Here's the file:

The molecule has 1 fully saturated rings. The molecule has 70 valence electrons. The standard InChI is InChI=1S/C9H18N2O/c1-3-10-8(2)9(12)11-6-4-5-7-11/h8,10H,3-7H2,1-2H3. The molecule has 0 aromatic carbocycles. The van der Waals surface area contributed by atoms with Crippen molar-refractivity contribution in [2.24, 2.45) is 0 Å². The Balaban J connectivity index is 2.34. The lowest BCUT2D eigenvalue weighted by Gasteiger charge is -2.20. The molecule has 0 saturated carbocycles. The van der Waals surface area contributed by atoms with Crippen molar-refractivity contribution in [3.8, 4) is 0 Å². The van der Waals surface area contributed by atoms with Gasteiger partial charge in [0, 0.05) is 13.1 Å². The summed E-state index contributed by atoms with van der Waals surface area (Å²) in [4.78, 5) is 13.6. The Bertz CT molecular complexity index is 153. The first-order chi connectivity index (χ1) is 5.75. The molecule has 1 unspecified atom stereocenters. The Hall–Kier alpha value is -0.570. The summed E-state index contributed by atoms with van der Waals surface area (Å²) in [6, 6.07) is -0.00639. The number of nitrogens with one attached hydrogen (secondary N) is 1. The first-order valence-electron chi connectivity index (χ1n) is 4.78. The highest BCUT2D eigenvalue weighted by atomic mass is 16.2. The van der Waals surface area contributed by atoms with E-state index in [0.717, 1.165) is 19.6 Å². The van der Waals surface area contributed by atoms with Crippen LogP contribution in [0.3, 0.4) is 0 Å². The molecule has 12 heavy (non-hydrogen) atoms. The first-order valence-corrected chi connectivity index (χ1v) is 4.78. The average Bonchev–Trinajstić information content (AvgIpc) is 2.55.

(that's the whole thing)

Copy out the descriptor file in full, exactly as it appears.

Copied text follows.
The molecule has 1 fully saturated rings. The molecule has 70 valence electrons. The standard InChI is InChI=1S/C9H18N2O/c1-3-10-8(2)9(12)11-6-4-5-7-11/h8,10H,3-7H2,1-2H3. The molecule has 0 aromatic carbocycles. The van der Waals surface area contributed by atoms with Crippen molar-refractivity contribution in [2.24, 2.45) is 0 Å². The Balaban J connectivity index is 2.34. The lowest BCUT2D eigenvalue weighted by Gasteiger charge is -2.20. The molecule has 0 saturated carbocycles. The van der Waals surface area contributed by atoms with Crippen molar-refractivity contribution in [3.8, 4) is 0 Å². The van der Waals surface area contributed by atoms with Gasteiger partial charge in [0, 0.05) is 13.1 Å². The summed E-state index contributed by atoms with van der Waals surface area (Å²) in [4.78, 5) is 13.6. The Bertz CT molecular complexity index is 153. The first-order chi connectivity index (χ1) is 5.75. The molecule has 1 unspecified atom stereocenters. The Hall–Kier alpha value is -0.570. The summed E-state index contributed by atoms with van der Waals surface area (Å²) in [6, 6.07) is -0.00639. The number of nitrogens with one attached hydrogen (secondary N) is 1. The first-order valence-electron chi connectivity index (χ1n) is 4.78. The highest BCUT2D eigenvalue weighted by atomic mass is 16.2. The van der Waals surface area contributed by atoms with E-state index in [0.717, 1.165) is 19.6 Å². The van der Waals surface area contributed by atoms with Crippen LogP contribution in [0.3, 0.4) is 0 Å². The molecule has 12 heavy (non-hydrogen) atoms. The first-order valence-corrected chi connectivity index (χ1v) is 4.78. The average Bonchev–Trinajstić information content (AvgIpc) is 2.55.